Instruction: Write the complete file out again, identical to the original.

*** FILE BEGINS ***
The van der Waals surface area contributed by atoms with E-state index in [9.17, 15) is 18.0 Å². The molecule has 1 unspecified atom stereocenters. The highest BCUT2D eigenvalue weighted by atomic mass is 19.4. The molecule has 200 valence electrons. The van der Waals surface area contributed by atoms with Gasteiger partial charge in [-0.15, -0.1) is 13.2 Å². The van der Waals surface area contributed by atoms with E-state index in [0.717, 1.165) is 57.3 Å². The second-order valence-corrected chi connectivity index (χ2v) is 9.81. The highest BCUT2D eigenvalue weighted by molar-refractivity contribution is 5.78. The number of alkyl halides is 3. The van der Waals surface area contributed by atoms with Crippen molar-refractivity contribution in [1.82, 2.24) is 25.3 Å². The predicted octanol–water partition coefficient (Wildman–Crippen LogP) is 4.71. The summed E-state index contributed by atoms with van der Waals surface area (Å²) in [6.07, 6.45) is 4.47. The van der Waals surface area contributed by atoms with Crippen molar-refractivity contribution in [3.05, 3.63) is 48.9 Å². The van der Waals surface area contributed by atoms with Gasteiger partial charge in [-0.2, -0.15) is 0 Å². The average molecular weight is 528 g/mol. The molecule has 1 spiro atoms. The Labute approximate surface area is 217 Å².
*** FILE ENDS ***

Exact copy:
The van der Waals surface area contributed by atoms with E-state index in [9.17, 15) is 18.0 Å². The molecule has 1 unspecified atom stereocenters. The highest BCUT2D eigenvalue weighted by atomic mass is 19.4. The molecule has 200 valence electrons. The van der Waals surface area contributed by atoms with Gasteiger partial charge in [-0.15, -0.1) is 13.2 Å². The van der Waals surface area contributed by atoms with E-state index in [0.717, 1.165) is 57.3 Å². The second-order valence-corrected chi connectivity index (χ2v) is 9.81. The highest BCUT2D eigenvalue weighted by molar-refractivity contribution is 5.78. The number of alkyl halides is 3. The van der Waals surface area contributed by atoms with Crippen molar-refractivity contribution in [1.82, 2.24) is 25.3 Å². The predicted octanol–water partition coefficient (Wildman–Crippen LogP) is 4.71. The summed E-state index contributed by atoms with van der Waals surface area (Å²) in [6.07, 6.45) is 4.47. The van der Waals surface area contributed by atoms with Crippen molar-refractivity contribution in [3.05, 3.63) is 48.9 Å². The van der Waals surface area contributed by atoms with Gasteiger partial charge in [-0.2, -0.15) is 0 Å². The average molecular weight is 528 g/mol. The molecule has 1 spiro atoms. The Labute approximate surface area is 217 Å².